And because they fit in around respondents’ busy lives, the response rates can be pretty great, too. As with any research methodology, however, there are some key things to consider to ensure MROCs run smoothly – so if you’re thinking about using a market research online community for your next healthcare research project, make sure you have a read of our do’s and don’ts first…
What are the facts?
Huntington’s disease is an inherited condition that damages certain nerve cells in the brain. This damage gets worse over time and results in a gradual loss of function that causes problems with movement, cognition (perception, awareness, thinking and judgement) and behaviour. In the majority of cases Huntington’s disease is caused by an inherited faulty gene, however in around 3% of cases there is no family history. Huntington’s disease usually progresses and gets worse over a 10-25 year period from when it first appears, and during the later stages of the disease the person will be totally dependent and need full nursing care.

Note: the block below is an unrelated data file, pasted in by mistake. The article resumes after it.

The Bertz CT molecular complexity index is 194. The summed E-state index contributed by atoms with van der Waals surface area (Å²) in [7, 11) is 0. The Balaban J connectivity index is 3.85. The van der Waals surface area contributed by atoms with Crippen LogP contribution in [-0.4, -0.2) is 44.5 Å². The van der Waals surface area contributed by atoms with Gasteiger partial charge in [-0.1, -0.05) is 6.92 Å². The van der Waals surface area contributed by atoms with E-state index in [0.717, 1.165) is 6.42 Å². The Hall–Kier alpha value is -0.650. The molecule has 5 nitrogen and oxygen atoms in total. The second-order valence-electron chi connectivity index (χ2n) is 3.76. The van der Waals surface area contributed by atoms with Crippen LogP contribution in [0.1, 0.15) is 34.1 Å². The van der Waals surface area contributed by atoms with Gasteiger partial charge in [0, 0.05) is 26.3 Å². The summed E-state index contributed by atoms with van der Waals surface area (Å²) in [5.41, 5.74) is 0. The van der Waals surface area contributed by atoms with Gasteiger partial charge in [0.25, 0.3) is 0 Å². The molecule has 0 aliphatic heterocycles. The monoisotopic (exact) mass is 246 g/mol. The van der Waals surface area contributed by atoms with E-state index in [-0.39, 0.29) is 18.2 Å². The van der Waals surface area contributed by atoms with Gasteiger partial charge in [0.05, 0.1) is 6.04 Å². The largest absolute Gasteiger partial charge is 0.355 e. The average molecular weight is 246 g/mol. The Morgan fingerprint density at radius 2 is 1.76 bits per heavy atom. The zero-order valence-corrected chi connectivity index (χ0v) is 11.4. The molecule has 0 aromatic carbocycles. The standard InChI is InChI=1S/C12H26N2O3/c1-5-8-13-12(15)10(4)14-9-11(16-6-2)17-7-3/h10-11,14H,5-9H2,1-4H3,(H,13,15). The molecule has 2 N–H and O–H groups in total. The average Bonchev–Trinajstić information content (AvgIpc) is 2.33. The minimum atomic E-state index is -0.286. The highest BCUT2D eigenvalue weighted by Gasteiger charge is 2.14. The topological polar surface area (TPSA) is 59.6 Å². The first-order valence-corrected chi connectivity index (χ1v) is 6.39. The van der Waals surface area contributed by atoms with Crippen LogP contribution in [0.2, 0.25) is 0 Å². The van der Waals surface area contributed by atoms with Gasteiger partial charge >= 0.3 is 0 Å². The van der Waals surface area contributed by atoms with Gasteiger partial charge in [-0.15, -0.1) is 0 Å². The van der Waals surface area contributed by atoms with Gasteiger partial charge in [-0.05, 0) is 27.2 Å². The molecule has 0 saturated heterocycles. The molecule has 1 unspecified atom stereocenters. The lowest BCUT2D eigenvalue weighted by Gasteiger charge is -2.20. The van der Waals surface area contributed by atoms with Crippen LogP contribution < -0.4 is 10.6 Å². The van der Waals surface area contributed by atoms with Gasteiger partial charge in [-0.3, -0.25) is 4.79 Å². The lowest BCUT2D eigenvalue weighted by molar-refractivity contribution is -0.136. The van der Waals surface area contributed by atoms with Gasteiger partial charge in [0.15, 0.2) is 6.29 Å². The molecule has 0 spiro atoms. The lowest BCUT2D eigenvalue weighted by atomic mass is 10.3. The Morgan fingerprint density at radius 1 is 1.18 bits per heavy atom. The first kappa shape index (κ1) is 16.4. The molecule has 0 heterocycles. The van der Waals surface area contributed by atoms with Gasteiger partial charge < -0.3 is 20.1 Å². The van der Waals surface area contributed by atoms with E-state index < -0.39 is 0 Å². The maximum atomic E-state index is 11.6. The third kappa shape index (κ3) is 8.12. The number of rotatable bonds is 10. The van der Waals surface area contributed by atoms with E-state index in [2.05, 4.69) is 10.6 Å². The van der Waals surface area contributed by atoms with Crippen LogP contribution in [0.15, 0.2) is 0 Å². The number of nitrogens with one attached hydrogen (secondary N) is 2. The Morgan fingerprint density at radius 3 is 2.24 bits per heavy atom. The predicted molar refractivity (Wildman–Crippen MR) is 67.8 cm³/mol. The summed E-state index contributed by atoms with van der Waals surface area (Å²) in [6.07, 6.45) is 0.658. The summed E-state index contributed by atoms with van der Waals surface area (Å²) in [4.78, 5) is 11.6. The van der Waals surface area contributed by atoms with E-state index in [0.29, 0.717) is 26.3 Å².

Topics: Huntingtons Disease
Insight communities, or market research online communities as they are also known, are one of the fastest growing general market research methodologies – and we’re pleased to report that the healthcare industry is finally catching up and getting on board, too. It’s pretty easy to see why they’re so popular: when they are well managed, Market research online communities can provide unique insights into participants’ minds, allowing researchers to access qualitative information whilst enabling participants to voice their opinions in a safe and secure setting.
What are the facts?
Obesity is an increasingly common problem here in the UK – in fact obesity levels have more than trebled in the last 30 years, prompting fears that we are becoming the “fat man of Europe”. With 24.9% of the UK population being obese, we’re ahead of countries such as Spain (24.1), Germany (21.3%), Sweden (16.6%) and France (15.6%). And with current estimates predicting that more than half of the population could be obese by 2050, obesity is a very real long-term problem.